In combination, the four lines lend to four major realizations, in deciphering of which, the last line is of paramount significance:

First: The ‘speech’ Nasir refers to is the ‘meaning’ contained in the layers of inscription this world is made up of: the sands, rains, leaves, seasons…. No creator of things ever makes anything without some meaning (or purpose).

وَما خَلَقنَا السَّماءَ وَالأَرضَ وَما بَينَهُما لٰعِبينَ
AND [know that] We have not created the heavens and the earth and all that is between them in mere idle play. [Al-Anbya, 16]

Nasir, in his beautifully conversational way invites us to try sense these messages in nature. her shei pukarti hei..econd: These messages are as real as our speech but seem far beyond the bubble of our existence, since we have never really looked beyond that bubble; or if we did, we just focused on the symbol, appreciating at most, say, the beauty of a flower.  fursat mein sun..

وَإِن مِن شَيءٍ إِلّا يُسَبِّحُ بِحَمدِهِ وَلٰكِن لا تَفقَهونَ تَسبيحَهُم

and there is not a thing but celebrates His praise; And yet you understand not how they declare His glory [Al-Asra (also Sura Bani Israil), 44]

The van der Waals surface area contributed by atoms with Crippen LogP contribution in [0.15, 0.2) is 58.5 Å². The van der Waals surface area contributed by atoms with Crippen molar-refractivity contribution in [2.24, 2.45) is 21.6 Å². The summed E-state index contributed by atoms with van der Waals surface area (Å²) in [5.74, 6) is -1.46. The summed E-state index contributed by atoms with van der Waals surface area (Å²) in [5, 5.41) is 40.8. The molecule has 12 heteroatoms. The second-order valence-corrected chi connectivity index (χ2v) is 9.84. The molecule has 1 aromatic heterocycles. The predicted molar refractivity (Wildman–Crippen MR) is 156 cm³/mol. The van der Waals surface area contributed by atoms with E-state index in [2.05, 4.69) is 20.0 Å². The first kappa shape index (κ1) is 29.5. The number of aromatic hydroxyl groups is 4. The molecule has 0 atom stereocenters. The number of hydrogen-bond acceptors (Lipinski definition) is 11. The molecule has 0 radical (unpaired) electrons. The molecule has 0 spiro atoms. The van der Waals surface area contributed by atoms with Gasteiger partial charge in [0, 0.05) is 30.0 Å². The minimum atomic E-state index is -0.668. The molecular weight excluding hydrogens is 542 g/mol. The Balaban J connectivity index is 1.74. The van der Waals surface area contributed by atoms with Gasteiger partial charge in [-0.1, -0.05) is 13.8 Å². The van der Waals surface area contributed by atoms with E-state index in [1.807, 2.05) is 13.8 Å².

Third: Moreover, these messages correspond with the finest possible form this mode of communication can take. The whole of Al-Qur’an proves that the form in which the timeless realities of the Universe are revealed must have been the epitome of all literature.↓6
We do not even need a reference ayah for this point. Attend closely to any good and authentic recitation of the Qur’an or learn it by translation.↓7  ye wo sukhan nahin..

Fourth: Nasir’s comparison of these hidden communications to human literature is solely for the purpose of explication. It is no comparison in fact. Since even though many magnificent examples of literature exist, no person has ever said anything approximating the timeless meaning of all the signs in God’s universe.  Qur’an’s own challenge (unanswered to date!) to humans to produce anything like a single surah (Al-baqarah ayah 23) of it is sufficient for reference. jo kisi ne keha bhi ho..


Note that there is an incomplete loop in the flow from human perception to metaphysical inferences. I mean, even though we may begin to glimpse and apprehend to a very meagre extent the mysteries contained in these symbols, they will certainly remain beyond our full encompassment. None of us can ever claim that we have comprehended the universal significance of all objects truly and completely because of their latent quality.
Interestingly, The above conclusion is a highly logical deduction from Nasir’s own words: as soon as the meaning of the universe becomes totally comprehensible by humans, it will be translated into the human form of communication. It will mean that someone has spoken those meanings in words. But that is not possible. That has never happened in this world, and by implication will never happen in the future either.
وَلا يُحيطونَ بِشَيءٍ مِن عِلمِهِ إِلّا بِما شاءَ
and they cannot comprehend anything of His knowledge except what He pleases [Ayat-ul-Kursi, Al-Baqarah, 255]